• Leashes and checkcords = fun ahead, so no pulling, biting, fighting (corollary to the stand still rule).
  • Some behaviors are verboten – “NO” is the signal.

Finally, five pups ago I learned that most behavior problems can be solved with more exercise. Maybe a cockapoo is physically satisfied with a walk around the block, but a bird dog needs a full-out run twice a day. If I were you, I’d find a safe place, keep a checkcord on him, and save yourself some angst – now, and down the trail.

 

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He waited patiently in his crate for Uncle Manny to return from his first chukar hunt of the day, no yips, yelps, or whining. Manny once again did a stellar job, finding and holding birds for our sorry shooting. Everything shot was picked up and returned – I do not deserve that dog.

I’m still taking it easy with him as his broken toe is still vulnerable, so after an hour, Flick is up. New country, new hunter in my friend Joe, and hopefully, a chukar to acquaint the pup with the wonderful world of game birds. Flick covers ground in a miniature version of his uncle’s style – investigating objectives, moving to the front, and checking in visually often enough to keep me somewhat confident he’s not going to run off into the sage.

Feather piles, old scent and distant birds all did what they should, prompting puppy points. More questing and eventually, the real thing: a quivering, leg-up point – for a moment. Bird up! Bang bang! A clean miss and the perfect training scenario. Even with a 20-foot checkcord, I couldn’t get to Flick fast enough to forestall a chase, so I was glad Joe had blanked. Flick was reminded he could not catch birds he busted.

But he’d met his first chukar. His pace quickened, steely puppy eyes searching for more objectives and his little nose up and inhaling scent as if he’d just discovered breathing.

A couple more similar scenarios and eventually the pieces fell into place. Little tail up, leg cocked, nose telling us exactly where the bird hunkered. Checkcord grabbed, hand-over-hand to the pup, firm grip and belly rub, and explosive flush ending in a dropped the bird. Released to retrieve, Flick effected a spirited dead bird search and after another point, got an up-close snort and taste of chukar.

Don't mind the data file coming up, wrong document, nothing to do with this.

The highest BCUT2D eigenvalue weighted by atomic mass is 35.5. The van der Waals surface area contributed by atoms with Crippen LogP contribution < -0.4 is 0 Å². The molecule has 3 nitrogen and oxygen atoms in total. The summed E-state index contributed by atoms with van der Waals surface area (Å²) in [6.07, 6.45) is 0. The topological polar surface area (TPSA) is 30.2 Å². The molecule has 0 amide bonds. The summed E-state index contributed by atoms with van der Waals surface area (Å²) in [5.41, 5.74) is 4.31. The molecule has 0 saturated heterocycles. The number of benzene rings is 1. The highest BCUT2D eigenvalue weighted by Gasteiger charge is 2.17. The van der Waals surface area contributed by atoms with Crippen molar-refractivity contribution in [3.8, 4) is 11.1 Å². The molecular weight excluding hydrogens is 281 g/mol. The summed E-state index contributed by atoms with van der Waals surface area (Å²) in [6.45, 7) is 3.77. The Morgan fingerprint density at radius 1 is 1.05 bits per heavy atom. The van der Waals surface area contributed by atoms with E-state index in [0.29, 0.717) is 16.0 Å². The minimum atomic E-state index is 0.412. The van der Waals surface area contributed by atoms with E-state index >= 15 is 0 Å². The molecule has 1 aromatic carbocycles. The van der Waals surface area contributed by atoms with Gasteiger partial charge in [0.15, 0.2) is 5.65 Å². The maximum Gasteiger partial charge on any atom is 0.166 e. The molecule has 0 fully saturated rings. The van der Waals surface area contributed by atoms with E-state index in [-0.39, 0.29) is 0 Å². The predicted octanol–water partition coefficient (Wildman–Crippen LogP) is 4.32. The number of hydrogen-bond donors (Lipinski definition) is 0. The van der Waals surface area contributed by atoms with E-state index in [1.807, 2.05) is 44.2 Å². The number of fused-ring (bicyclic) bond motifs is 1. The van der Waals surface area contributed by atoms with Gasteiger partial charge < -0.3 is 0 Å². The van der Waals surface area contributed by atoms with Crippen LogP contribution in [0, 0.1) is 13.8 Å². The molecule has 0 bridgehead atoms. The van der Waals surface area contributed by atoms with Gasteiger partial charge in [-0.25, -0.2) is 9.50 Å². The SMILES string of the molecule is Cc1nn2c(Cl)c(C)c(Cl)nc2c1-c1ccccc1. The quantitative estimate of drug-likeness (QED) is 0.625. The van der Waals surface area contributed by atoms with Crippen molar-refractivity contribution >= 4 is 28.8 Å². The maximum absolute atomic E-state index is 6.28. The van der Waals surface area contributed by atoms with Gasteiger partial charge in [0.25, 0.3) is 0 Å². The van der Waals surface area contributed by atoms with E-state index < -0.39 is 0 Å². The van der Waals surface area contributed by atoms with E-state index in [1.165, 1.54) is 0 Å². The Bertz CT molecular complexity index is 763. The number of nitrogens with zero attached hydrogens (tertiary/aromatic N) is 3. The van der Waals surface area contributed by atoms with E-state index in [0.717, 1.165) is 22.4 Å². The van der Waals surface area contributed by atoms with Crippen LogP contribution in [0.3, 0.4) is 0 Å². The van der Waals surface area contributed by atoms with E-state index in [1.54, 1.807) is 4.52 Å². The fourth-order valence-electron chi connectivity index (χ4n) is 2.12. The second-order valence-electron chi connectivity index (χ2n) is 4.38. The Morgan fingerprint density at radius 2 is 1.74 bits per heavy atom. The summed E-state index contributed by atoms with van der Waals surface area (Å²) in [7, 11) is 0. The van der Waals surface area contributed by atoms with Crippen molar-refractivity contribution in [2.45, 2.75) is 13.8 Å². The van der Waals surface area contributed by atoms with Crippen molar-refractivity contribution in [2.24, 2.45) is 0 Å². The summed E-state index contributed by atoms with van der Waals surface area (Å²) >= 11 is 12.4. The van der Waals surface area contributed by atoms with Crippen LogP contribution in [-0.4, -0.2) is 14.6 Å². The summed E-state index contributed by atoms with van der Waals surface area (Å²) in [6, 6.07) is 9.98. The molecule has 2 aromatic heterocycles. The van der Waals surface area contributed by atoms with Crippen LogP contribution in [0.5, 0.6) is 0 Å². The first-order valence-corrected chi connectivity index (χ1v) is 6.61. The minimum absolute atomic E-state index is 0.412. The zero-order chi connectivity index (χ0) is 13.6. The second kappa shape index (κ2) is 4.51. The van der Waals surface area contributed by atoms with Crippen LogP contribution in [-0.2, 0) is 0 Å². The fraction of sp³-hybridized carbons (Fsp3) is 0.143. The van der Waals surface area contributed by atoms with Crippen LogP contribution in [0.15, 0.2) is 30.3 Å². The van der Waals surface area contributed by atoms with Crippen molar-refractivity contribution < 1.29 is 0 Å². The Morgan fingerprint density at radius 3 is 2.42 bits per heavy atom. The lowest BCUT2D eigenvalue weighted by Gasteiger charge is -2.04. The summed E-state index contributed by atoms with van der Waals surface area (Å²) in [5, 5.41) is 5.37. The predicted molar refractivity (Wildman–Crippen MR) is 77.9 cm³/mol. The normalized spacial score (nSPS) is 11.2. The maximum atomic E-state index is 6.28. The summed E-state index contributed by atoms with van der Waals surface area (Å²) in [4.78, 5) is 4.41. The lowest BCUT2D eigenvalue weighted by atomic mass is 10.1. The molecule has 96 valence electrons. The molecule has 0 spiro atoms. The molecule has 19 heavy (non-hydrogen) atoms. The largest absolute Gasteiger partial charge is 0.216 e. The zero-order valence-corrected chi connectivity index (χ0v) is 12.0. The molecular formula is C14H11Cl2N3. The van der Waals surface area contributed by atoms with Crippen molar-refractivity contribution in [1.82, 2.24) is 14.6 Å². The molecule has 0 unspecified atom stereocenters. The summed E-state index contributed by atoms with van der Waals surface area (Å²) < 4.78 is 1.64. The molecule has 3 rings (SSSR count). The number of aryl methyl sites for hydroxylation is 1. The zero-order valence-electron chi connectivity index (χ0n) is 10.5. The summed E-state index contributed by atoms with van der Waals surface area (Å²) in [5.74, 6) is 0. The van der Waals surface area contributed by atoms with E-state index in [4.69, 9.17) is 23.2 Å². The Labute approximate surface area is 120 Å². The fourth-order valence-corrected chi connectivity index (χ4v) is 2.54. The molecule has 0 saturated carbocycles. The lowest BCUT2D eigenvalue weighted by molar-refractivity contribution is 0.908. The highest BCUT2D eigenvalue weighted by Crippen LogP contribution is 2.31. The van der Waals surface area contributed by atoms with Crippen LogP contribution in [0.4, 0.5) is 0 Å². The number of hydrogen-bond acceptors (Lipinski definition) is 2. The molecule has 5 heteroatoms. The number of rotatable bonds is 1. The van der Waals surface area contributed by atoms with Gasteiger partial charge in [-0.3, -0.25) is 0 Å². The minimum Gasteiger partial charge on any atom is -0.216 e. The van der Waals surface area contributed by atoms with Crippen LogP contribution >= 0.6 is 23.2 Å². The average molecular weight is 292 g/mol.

Welcome to our world, Flick.

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You’da thunk I’d remembered …

I wrote about it in my book, have talked about it on the show. But only by re-learning the hard way did I recall the most important ratio in puppy raising: seven to one. Pro trainer after pro trainer has drilled into my head the importance of steaming, heaping piles of praise in relation to tidbits of correction. The ratio for most is 7:1. But that hasn’t stopped me from heading out to the field, checkcord in hand and Flick on the other end, head down and glum for one or more reasons.

Wrong-foot start equals an uphill battle. Without positive reinforcement, a puppy has nothing on which to frame his behavior. Imagine a highway with no lines – that’s a pup with no parameters. He’s weaving, hitting the shoulder, crossing into oncoming traffic and just once in a while keeping to the speed limit.

But halfway through yesterday’s first go-round, the light bulb flashed on again and everything he did right got a “good boy,” treat, or cheerleading session. I remember several female Drahthaar handlers who gushed, fawned and baby-talked their young charges into world-class performance on both sides of the Atlantic. At the time, it seemed over the top. With Manny, it would be, he’d probably wonder what I’d smoked that day.

But with Flick, and I bet with your young pup, all those silly words in a squeaky voice are the fuel of a productive learning session. I might still have trouble being that overt in front of others, but for an audience of one, 17-week-old wirehair, I will show my feminine side if it gets us closer to “fetch!”